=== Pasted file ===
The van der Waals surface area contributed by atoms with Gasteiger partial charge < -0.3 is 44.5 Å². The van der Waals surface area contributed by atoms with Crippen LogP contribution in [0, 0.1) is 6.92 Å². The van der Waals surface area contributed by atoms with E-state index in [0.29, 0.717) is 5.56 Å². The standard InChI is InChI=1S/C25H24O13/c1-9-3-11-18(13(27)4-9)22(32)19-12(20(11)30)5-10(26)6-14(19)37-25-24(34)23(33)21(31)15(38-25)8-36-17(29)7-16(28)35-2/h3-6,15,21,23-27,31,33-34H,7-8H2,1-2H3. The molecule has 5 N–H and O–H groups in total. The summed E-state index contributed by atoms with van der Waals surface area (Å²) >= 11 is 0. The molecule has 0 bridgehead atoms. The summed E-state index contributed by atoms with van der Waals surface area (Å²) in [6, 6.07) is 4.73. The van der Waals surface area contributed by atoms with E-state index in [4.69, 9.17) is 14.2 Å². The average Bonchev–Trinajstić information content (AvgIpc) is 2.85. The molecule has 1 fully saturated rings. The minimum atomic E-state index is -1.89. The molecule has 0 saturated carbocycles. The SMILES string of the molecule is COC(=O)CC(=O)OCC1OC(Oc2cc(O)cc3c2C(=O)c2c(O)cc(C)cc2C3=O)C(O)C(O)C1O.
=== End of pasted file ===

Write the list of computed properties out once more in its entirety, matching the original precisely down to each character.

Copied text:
The van der Waals surface area contributed by atoms with Gasteiger partial charge < -0.3 is 44.5 Å². The van der Waals surface area contributed by atoms with Crippen LogP contribution in [0, 0.1) is 6.92 Å². The van der Waals surface area contributed by atoms with E-state index in [0.29, 0.717) is 5.56 Å². The standard InChI is InChI=1S/C25H24O13/c1-9-3-11-18(13(27)4-9)22(32)19-12(20(11)30)5-10(26)6-14(19)37-25-24(34)23(33)21(31)15(38-25)8-36-17(29)7-16(28)35-2/h3-6,15,21,23-27,31,33-34H,7-8H2,1-2H3. The molecule has 5 N–H and O–H groups in total. The summed E-state index contributed by atoms with van der Waals surface area (Å²) >= 11 is 0. The molecule has 0 bridgehead atoms. The summed E-state index contributed by atoms with van der Waals surface area (Å²) in [6, 6.07) is 4.73. The van der Waals surface area contributed by atoms with E-state index in [4.69, 9.17) is 14.2 Å². The average Bonchev–Trinajstić information content (AvgIpc) is 2.85. The molecule has 1 fully saturated rings. The minimum atomic E-state index is -1.89. The molecule has 0 saturated carbocycles. The SMILES string of the molecule is COC(=O)CC(=O)OCC1OC(Oc2cc(O)cc3c2C(=O)c2c(O)cc(C)cc2C3=O)C(O)C(O)C1O.